O.C. priest ousted over past sexual misconduct
Founding pastor had admitted to relationship with teen boy 19 years ago; some parishioners would rather forgive.

March 4, 2002

The Orange County Register

Rancho Santa Margarita The Catholic Diocese of Orange, citing a new "no tolerance" policy on sexual misconduct, has forced the resignation of a priest who admitted to having an ongoing relationship with a teen-age boy 19 years ago.

The Rev. Michael Pecharich, 56, the founding pastor of the 4,000-family San Francisco Solano Church in Rancho Santa Margarita, has resigned and will be leaving public ministry at the request of Bishop Tod Brown.

On Sunday, the slight, bespectacled priest faced the parishioners he had spiritually guided for nearly 15 years and offered an apology.

"The news is not good. It is not good at all," Pecharich said. He asked them to read a letter to be distributed later that said in part: "Nineteen years ago I transgressed the personal boundaries of an adolescent. ... I am truly sorry for the harm caused."

As he left the sanctuary, he was given a standing ovation. One man called out, "God bless you, father."

Since January, the diocese has been combing its records for old incidents. The new policy is retroactive to any case of proven or admitted misconduct with a minor.

Diocese officials first became aware of Pecharich's misconduct in 1996, they said. They were alerted by the victim, now an adult, who came forward to "be assured no one else was harmed," the bishop said.

The man did not file a lawsuit or seek any monetary settlement, Brown said. He asked for an apology, and the priest asked for his forgiveness.

"There have been no new accusations or further instances of misconduct by Pecharich," Brown said. He added that Pecharich years before had sought extended psychological counseling on his own, and has had "periodic checkups" since then.

Under the old guidelines, errant priests were allowed to remain in public ministry if they received treatment and were not deemed a serious risk.

But in recent months dioceses across the country, in step with Vatican directives and the U.S. Conference of Bishops, have stepped up their policing. The issue has recently intensified because of allegations in the Boston diocese, where 80 priests are suspected of molesting children.

Nationally, the Catholic Church has been accused by critics of shuffling priests from diocese to diocese, where they sometimes molested again.

The Orange Diocese has instituted a Web site and toll-free number to report molestation incidents, and has created a booklet on how to report them. Diocese officials are meeting with priests to reiterate the new policy. Priests are now required to sign agreements not to molest.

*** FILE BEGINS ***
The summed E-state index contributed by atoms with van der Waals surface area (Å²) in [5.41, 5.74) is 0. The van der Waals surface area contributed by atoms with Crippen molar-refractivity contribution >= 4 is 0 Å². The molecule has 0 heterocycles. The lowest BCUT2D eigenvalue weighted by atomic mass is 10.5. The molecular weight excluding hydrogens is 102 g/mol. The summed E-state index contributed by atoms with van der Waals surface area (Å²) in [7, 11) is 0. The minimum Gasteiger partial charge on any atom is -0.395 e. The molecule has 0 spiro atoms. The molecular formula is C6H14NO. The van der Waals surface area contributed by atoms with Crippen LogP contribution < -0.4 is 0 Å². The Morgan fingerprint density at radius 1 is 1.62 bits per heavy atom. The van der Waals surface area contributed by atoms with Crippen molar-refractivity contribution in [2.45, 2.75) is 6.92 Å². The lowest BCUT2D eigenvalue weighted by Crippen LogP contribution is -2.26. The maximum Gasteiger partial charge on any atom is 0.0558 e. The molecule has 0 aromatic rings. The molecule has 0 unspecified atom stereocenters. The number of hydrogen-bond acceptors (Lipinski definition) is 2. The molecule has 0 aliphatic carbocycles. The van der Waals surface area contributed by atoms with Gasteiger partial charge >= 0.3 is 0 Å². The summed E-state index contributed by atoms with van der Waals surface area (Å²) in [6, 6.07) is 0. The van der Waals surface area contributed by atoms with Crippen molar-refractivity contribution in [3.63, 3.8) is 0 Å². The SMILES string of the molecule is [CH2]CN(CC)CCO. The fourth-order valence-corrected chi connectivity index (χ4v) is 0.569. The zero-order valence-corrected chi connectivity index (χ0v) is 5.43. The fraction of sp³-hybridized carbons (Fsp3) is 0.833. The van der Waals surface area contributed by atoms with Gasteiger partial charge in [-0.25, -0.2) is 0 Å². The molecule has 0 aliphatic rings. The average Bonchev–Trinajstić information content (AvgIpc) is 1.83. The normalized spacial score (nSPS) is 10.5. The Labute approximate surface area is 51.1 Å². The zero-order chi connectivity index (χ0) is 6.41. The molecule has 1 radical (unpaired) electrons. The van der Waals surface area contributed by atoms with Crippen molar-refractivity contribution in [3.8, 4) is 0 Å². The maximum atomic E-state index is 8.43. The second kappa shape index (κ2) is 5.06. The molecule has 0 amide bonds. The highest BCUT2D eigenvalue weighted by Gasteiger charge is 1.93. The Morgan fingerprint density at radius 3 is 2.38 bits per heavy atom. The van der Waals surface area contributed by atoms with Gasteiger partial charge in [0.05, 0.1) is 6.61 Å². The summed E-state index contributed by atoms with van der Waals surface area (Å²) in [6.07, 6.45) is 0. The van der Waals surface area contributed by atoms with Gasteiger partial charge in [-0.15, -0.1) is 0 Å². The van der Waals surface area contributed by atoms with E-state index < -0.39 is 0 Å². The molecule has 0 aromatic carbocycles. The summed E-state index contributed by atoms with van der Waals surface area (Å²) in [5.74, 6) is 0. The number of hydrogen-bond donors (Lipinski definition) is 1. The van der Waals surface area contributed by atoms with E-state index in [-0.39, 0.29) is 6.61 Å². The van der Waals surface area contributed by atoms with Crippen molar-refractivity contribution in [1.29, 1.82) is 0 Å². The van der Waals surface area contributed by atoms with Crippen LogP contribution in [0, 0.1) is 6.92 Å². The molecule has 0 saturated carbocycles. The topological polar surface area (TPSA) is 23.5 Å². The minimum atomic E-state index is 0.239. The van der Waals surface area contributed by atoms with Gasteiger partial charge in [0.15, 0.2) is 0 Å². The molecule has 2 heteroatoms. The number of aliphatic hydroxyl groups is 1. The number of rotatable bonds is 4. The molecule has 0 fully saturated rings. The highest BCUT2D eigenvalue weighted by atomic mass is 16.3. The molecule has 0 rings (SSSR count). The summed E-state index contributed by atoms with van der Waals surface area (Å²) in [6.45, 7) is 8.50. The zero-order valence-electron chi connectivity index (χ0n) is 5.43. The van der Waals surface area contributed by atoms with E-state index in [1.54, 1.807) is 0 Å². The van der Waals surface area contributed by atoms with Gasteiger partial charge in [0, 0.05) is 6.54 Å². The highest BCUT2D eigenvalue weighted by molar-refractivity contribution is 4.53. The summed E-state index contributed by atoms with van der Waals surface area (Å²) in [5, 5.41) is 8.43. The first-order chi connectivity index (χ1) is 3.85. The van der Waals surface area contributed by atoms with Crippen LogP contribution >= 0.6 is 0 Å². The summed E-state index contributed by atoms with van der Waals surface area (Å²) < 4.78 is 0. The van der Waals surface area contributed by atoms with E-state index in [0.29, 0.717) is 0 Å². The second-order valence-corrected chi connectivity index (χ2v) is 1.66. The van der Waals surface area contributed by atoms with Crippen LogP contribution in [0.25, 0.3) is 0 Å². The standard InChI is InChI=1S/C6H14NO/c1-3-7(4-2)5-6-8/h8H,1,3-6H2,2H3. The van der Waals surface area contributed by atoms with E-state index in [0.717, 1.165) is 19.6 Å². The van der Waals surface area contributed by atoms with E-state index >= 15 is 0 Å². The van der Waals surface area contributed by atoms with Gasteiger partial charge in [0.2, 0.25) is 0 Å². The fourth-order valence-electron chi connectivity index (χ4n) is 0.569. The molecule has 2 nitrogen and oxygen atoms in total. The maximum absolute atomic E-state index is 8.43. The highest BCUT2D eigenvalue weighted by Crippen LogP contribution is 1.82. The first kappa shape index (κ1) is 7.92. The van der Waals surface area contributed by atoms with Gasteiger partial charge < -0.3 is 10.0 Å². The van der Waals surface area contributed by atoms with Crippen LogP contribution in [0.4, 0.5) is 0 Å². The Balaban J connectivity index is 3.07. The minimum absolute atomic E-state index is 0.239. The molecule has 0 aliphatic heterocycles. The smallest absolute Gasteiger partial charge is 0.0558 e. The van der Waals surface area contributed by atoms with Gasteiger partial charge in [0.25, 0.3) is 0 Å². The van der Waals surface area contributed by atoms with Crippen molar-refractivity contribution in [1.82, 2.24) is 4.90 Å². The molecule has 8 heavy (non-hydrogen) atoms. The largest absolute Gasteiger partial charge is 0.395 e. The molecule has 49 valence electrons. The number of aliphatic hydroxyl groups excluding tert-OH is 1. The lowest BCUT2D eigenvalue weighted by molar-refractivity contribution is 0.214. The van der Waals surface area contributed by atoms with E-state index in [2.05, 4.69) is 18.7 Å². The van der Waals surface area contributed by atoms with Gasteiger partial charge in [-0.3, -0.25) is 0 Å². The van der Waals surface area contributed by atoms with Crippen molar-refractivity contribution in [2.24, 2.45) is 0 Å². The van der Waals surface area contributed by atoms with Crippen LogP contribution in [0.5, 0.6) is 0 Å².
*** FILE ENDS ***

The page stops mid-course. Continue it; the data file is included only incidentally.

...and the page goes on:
Speaking of Pecharich, Brown said, "This is very painful, but we have made a promise to the community that we will enforce our policies."

Pecharich did not say what his plans are. Church officials said he would be aided financially as needed, and that he is vested in the diocesan pension plan.

Brown has technically withdrawn the priest's so-called faculties, which means he can't carry out a public ministry or conduct the sacramental duties, including saying Mass, marrying and baptizing. Only the Vatican can conduct a laicization, that is, returning a priest to the state of laity.

The Rev. Craig Butters, chaplain at Santa Margarita Catholic High School, will fill in at the parish until a new pastor is named.

Pecharich served the church for 29 years. He was an associate pastor at St. Edwards Church in Dana Point and San Antonio de Padua in Anaheim Hills. He was vicar of clergy until he was appointed to establish the parish in the late '80s.

The starkly modern sanctuary he stood in on Sunday was built 13 years ago, partly because of his vision of combining three small area parishes into one large church.

Just outside, Sister Barbara Reder succumbed to tears. "It's heartbreaking. We will stand behind him in prayer."

Many more were crying, hugging and holding hands on the sun-drenched patio of the church as they read the letter. This was a man, they said, who had dinner in their homes, knows most of their names, has a wonderful sense of humor and taught them how to know God better.

"The facts are what they are, but it hurts," said Ralph Lizmeier of Coto de Caza. "So many miracles have happened here under his guidance."

What bothered many of the parishioners, they said, was that the diocese's new zero- tolerance policy does not seem to take into consideration that people can change. They agreed that, by his own admission, this was a man who had sinned. They were not defending the actions, they said.

"Our faith is one of forgiveness," said Brian Clifton of Trabuco Canyon. "We are all human. He has gone on to lead an exemplary life. I would trust my 9-year-old son with him."